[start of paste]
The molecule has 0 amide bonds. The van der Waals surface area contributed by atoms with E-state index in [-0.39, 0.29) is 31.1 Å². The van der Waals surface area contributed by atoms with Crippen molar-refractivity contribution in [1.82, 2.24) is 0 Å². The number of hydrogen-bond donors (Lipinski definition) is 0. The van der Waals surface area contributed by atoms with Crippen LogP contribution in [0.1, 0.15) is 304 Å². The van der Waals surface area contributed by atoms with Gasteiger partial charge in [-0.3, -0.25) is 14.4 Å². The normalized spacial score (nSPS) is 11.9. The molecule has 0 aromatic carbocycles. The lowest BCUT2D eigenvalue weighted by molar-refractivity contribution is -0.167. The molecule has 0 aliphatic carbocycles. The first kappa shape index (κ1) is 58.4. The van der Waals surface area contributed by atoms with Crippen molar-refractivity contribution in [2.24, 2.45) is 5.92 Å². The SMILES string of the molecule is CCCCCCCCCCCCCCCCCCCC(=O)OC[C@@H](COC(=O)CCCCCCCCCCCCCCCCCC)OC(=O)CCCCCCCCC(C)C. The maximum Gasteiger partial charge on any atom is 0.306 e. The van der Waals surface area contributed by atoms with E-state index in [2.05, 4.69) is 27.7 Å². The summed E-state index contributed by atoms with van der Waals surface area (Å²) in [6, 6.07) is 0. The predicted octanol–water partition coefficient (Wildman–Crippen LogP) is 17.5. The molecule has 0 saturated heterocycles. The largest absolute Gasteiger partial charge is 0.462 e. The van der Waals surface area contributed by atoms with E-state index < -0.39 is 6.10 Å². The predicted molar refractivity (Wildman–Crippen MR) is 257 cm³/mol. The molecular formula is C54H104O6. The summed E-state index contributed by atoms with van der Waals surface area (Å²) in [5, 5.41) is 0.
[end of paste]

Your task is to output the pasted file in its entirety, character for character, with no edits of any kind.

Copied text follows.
The molecule has 0 amide bonds. The van der Waals surface area contributed by atoms with E-state index in [-0.39, 0.29) is 31.1 Å². The van der Waals surface area contributed by atoms with Crippen molar-refractivity contribution in [1.82, 2.24) is 0 Å². The number of hydrogen-bond donors (Lipinski definition) is 0. The van der Waals surface area contributed by atoms with Crippen LogP contribution in [0.1, 0.15) is 304 Å². The van der Waals surface area contributed by atoms with Gasteiger partial charge in [-0.3, -0.25) is 14.4 Å². The normalized spacial score (nSPS) is 11.9. The molecule has 0 aromatic carbocycles. The lowest BCUT2D eigenvalue weighted by molar-refractivity contribution is -0.167. The molecule has 0 aliphatic carbocycles. The first kappa shape index (κ1) is 58.4. The van der Waals surface area contributed by atoms with Crippen molar-refractivity contribution in [2.24, 2.45) is 5.92 Å². The SMILES string of the molecule is CCCCCCCCCCCCCCCCCCCC(=O)OC[C@@H](COC(=O)CCCCCCCCCCCCCCCCCC)OC(=O)CCCCCCCCC(C)C. The maximum Gasteiger partial charge on any atom is 0.306 e. The van der Waals surface area contributed by atoms with E-state index in [2.05, 4.69) is 27.7 Å². The summed E-state index contributed by atoms with van der Waals surface area (Å²) in [6, 6.07) is 0. The predicted octanol–water partition coefficient (Wildman–Crippen LogP) is 17.5. The molecule has 0 saturated heterocycles. The largest absolute Gasteiger partial charge is 0.462 e. The van der Waals surface area contributed by atoms with E-state index < -0.39 is 6.10 Å². The predicted molar refractivity (Wildman–Crippen MR) is 257 cm³/mol. The molecular formula is C54H104O6. The summed E-state index contributed by atoms with van der Waals surface area (Å²) in [5, 5.41) is 0.